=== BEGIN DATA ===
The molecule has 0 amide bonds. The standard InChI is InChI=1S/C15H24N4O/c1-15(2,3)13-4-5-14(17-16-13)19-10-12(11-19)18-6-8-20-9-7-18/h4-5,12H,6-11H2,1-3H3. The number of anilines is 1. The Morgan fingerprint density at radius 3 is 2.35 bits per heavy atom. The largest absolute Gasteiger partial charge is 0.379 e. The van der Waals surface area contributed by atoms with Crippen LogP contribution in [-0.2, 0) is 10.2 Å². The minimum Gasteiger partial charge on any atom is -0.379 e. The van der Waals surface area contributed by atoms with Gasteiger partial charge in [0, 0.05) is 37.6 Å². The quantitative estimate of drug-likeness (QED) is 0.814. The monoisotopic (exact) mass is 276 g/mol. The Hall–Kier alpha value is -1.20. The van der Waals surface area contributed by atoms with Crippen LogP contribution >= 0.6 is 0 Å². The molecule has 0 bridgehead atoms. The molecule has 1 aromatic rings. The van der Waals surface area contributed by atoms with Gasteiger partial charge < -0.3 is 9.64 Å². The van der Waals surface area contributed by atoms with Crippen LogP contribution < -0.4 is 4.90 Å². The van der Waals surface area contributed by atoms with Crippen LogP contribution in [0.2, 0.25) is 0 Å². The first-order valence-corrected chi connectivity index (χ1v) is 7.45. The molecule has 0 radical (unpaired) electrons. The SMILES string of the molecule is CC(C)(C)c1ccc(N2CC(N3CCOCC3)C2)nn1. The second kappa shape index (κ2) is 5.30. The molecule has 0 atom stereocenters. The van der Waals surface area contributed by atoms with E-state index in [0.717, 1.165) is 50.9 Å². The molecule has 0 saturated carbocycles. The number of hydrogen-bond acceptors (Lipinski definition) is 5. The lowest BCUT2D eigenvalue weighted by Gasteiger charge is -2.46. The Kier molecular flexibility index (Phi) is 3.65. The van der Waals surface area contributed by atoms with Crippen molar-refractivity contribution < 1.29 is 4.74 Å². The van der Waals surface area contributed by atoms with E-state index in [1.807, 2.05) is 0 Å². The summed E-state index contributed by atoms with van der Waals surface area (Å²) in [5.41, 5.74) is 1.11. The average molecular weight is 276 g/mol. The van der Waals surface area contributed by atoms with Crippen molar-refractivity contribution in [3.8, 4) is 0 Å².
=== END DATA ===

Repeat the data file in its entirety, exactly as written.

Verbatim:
The molecule has 0 amide bonds. The standard InChI is InChI=1S/C15H24N4O/c1-15(2,3)13-4-5-14(17-16-13)19-10-12(11-19)18-6-8-20-9-7-18/h4-5,12H,6-11H2,1-3H3. The number of anilines is 1. The Morgan fingerprint density at radius 3 is 2.35 bits per heavy atom. The largest absolute Gasteiger partial charge is 0.379 e. The van der Waals surface area contributed by atoms with Crippen LogP contribution in [-0.2, 0) is 10.2 Å². The minimum Gasteiger partial charge on any atom is -0.379 e. The van der Waals surface area contributed by atoms with Gasteiger partial charge in [0, 0.05) is 37.6 Å². The quantitative estimate of drug-likeness (QED) is 0.814. The monoisotopic (exact) mass is 276 g/mol. The Hall–Kier alpha value is -1.20. The van der Waals surface area contributed by atoms with Crippen LogP contribution >= 0.6 is 0 Å². The molecule has 0 bridgehead atoms. The molecule has 1 aromatic rings. The van der Waals surface area contributed by atoms with Gasteiger partial charge < -0.3 is 9.64 Å². The van der Waals surface area contributed by atoms with Crippen LogP contribution < -0.4 is 4.90 Å². The van der Waals surface area contributed by atoms with Crippen LogP contribution in [0.2, 0.25) is 0 Å². The first-order valence-corrected chi connectivity index (χ1v) is 7.45. The molecule has 0 radical (unpaired) electrons. The SMILES string of the molecule is CC(C)(C)c1ccc(N2CC(N3CCOCC3)C2)nn1. The second kappa shape index (κ2) is 5.30. The molecule has 0 atom stereocenters. The van der Waals surface area contributed by atoms with E-state index in [0.717, 1.165) is 50.9 Å². The molecule has 0 saturated carbocycles. The number of hydrogen-bond acceptors (Lipinski definition) is 5. The lowest BCUT2D eigenvalue weighted by Gasteiger charge is -2.46. The Kier molecular flexibility index (Phi) is 3.65. The van der Waals surface area contributed by atoms with Crippen molar-refractivity contribution < 1.29 is 4.74 Å². The van der Waals surface area contributed by atoms with E-state index in [1.807, 2.05) is 0 Å². The summed E-state index contributed by atoms with van der Waals surface area (Å²) in [5.41, 5.74) is 1.11. The average molecular weight is 276 g/mol. The van der Waals surface area contributed by atoms with Crippen molar-refractivity contribution in [3.8, 4) is 0 Å².